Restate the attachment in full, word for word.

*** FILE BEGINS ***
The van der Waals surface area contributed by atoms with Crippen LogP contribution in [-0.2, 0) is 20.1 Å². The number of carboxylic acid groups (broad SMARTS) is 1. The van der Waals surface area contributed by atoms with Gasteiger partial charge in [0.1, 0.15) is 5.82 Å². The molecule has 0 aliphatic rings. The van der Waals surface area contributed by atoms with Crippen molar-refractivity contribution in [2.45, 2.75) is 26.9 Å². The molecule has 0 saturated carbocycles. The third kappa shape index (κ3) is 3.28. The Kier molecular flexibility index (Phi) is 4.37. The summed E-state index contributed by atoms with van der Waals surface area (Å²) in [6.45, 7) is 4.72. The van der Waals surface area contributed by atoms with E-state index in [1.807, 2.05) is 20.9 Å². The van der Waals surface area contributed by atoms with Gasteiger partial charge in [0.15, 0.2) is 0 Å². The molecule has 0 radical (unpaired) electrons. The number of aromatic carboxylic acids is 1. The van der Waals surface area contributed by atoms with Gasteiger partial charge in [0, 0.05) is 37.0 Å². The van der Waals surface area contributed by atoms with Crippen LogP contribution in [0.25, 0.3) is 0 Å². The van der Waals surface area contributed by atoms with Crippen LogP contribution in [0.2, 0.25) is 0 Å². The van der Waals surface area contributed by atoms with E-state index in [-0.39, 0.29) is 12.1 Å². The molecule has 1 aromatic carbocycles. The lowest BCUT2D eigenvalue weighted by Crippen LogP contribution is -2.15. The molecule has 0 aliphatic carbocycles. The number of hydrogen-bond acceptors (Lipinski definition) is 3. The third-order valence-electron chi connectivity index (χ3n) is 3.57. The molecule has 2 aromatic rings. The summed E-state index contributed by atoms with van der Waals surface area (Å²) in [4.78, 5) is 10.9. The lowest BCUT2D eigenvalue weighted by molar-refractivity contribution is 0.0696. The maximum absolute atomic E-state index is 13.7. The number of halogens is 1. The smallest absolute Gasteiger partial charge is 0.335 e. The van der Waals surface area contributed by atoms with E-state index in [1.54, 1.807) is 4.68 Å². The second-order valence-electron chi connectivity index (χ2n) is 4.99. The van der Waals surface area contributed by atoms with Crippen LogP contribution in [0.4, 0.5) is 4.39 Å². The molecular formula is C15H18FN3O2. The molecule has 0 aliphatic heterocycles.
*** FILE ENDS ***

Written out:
The van der Waals surface area contributed by atoms with Crippen LogP contribution in [-0.2, 0) is 20.1 Å². The number of carboxylic acid groups (broad SMARTS) is 1. The van der Waals surface area contributed by atoms with Gasteiger partial charge in [0.1, 0.15) is 5.82 Å². The molecule has 0 aliphatic rings. The van der Waals surface area contributed by atoms with Crippen molar-refractivity contribution in [2.45, 2.75) is 26.9 Å². The molecule has 0 saturated carbocycles. The third kappa shape index (κ3) is 3.28. The Kier molecular flexibility index (Phi) is 4.37. The summed E-state index contributed by atoms with van der Waals surface area (Å²) in [6.45, 7) is 4.72. The van der Waals surface area contributed by atoms with E-state index in [1.807, 2.05) is 20.9 Å². The van der Waals surface area contributed by atoms with Gasteiger partial charge in [0.15, 0.2) is 0 Å². The molecule has 0 radical (unpaired) electrons. The number of aromatic carboxylic acids is 1. The van der Waals surface area contributed by atoms with Gasteiger partial charge in [0, 0.05) is 37.0 Å². The van der Waals surface area contributed by atoms with Crippen LogP contribution in [0.25, 0.3) is 0 Å². The van der Waals surface area contributed by atoms with Crippen LogP contribution in [0.2, 0.25) is 0 Å². The van der Waals surface area contributed by atoms with E-state index in [-0.39, 0.29) is 12.1 Å². The molecule has 1 aromatic carbocycles. The lowest BCUT2D eigenvalue weighted by Crippen LogP contribution is -2.15. The molecule has 0 aliphatic carbocycles. The number of hydrogen-bond acceptors (Lipinski definition) is 3. The third-order valence-electron chi connectivity index (χ3n) is 3.57. The molecule has 2 aromatic rings. The summed E-state index contributed by atoms with van der Waals surface area (Å²) in [4.78, 5) is 10.9. The lowest BCUT2D eigenvalue weighted by molar-refractivity contribution is 0.0696. The maximum absolute atomic E-state index is 13.7. The number of halogens is 1. The smallest absolute Gasteiger partial charge is 0.335 e. The van der Waals surface area contributed by atoms with E-state index in [1.54, 1.807) is 4.68 Å². The second-order valence-electron chi connectivity index (χ2n) is 4.99. The van der Waals surface area contributed by atoms with Crippen LogP contribution in [0.4, 0.5) is 4.39 Å². The molecular formula is C15H18FN3O2. The molecule has 0 aliphatic heterocycles.